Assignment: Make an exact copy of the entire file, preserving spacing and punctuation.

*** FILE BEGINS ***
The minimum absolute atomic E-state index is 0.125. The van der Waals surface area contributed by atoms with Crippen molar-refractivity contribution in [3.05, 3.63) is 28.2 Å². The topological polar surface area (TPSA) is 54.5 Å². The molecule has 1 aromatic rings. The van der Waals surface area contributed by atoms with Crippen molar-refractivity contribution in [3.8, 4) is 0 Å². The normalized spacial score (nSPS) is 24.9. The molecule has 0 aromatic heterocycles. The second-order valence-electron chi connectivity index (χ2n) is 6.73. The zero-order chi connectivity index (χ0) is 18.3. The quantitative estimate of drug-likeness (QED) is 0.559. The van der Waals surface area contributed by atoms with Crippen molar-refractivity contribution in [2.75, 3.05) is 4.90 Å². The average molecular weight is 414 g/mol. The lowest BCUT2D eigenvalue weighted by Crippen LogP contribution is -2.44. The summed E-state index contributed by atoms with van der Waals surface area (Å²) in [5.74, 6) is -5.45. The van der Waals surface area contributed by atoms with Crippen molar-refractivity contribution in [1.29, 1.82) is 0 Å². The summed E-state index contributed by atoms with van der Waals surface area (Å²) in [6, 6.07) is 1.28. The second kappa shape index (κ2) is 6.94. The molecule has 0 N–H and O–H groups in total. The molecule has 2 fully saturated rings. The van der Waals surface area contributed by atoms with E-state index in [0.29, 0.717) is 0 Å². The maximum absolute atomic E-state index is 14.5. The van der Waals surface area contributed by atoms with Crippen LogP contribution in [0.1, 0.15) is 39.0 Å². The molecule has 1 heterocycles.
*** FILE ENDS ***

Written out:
The minimum absolute atomic E-state index is 0.125. The van der Waals surface area contributed by atoms with Crippen molar-refractivity contribution in [3.05, 3.63) is 28.2 Å². The topological polar surface area (TPSA) is 54.5 Å². The molecule has 1 aromatic rings. The van der Waals surface area contributed by atoms with Crippen molar-refractivity contribution in [3.8, 4) is 0 Å². The normalized spacial score (nSPS) is 24.9. The molecule has 0 aromatic heterocycles. The second-order valence-electron chi connectivity index (χ2n) is 6.73. The zero-order chi connectivity index (χ0) is 18.3. The quantitative estimate of drug-likeness (QED) is 0.559. The van der Waals surface area contributed by atoms with Crippen molar-refractivity contribution in [2.75, 3.05) is 4.90 Å². The average molecular weight is 414 g/mol. The lowest BCUT2D eigenvalue weighted by Crippen LogP contribution is -2.44. The summed E-state index contributed by atoms with van der Waals surface area (Å²) in [5.74, 6) is -5.45. The van der Waals surface area contributed by atoms with Crippen molar-refractivity contribution in [1.29, 1.82) is 0 Å². The summed E-state index contributed by atoms with van der Waals surface area (Å²) in [6, 6.07) is 1.28. The second kappa shape index (κ2) is 6.94. The molecule has 0 N–H and O–H groups in total. The molecule has 2 fully saturated rings. The van der Waals surface area contributed by atoms with E-state index in [0.29, 0.717) is 0 Å². The maximum absolute atomic E-state index is 14.5. The van der Waals surface area contributed by atoms with Crippen LogP contribution in [0.1, 0.15) is 39.0 Å². The molecule has 1 heterocycles.